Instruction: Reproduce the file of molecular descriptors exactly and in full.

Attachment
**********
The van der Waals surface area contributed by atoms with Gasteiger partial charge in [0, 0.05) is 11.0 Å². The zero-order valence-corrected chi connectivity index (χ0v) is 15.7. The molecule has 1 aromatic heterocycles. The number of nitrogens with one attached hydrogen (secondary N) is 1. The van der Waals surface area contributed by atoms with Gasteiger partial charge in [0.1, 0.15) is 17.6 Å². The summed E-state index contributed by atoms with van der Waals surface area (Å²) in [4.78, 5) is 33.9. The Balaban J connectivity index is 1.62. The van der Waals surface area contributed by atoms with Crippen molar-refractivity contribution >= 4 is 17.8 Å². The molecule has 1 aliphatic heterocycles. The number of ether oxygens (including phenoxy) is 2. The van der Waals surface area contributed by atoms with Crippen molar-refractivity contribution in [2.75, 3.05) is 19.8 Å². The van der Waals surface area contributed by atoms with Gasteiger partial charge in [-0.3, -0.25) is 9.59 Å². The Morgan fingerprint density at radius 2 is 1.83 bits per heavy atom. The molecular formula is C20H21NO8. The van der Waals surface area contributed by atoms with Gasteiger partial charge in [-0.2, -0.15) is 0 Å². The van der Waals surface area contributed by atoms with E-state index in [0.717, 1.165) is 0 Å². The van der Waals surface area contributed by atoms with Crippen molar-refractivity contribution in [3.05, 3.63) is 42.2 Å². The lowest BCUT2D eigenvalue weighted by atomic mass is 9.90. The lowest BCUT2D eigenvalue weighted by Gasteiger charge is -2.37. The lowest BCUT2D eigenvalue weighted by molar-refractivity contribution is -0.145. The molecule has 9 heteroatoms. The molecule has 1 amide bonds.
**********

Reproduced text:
The van der Waals surface area contributed by atoms with Gasteiger partial charge in [0, 0.05) is 11.0 Å². The zero-order valence-corrected chi connectivity index (χ0v) is 15.7. The molecule has 1 aromatic heterocycles. The number of nitrogens with one attached hydrogen (secondary N) is 1. The van der Waals surface area contributed by atoms with Gasteiger partial charge in [0.1, 0.15) is 17.6 Å². The summed E-state index contributed by atoms with van der Waals surface area (Å²) in [4.78, 5) is 33.9. The Balaban J connectivity index is 1.62. The van der Waals surface area contributed by atoms with Crippen molar-refractivity contribution >= 4 is 17.8 Å². The molecule has 1 aliphatic heterocycles. The number of ether oxygens (including phenoxy) is 2. The van der Waals surface area contributed by atoms with Crippen molar-refractivity contribution in [2.75, 3.05) is 19.8 Å². The van der Waals surface area contributed by atoms with Gasteiger partial charge in [-0.3, -0.25) is 9.59 Å². The Morgan fingerprint density at radius 2 is 1.83 bits per heavy atom. The molecular formula is C20H21NO8. The van der Waals surface area contributed by atoms with Gasteiger partial charge in [-0.2, -0.15) is 0 Å². The van der Waals surface area contributed by atoms with E-state index in [0.717, 1.165) is 0 Å². The van der Waals surface area contributed by atoms with Crippen molar-refractivity contribution in [3.05, 3.63) is 42.2 Å². The lowest BCUT2D eigenvalue weighted by atomic mass is 9.90. The lowest BCUT2D eigenvalue weighted by Gasteiger charge is -2.37. The lowest BCUT2D eigenvalue weighted by molar-refractivity contribution is -0.145. The molecule has 9 heteroatoms. The molecule has 1 amide bonds.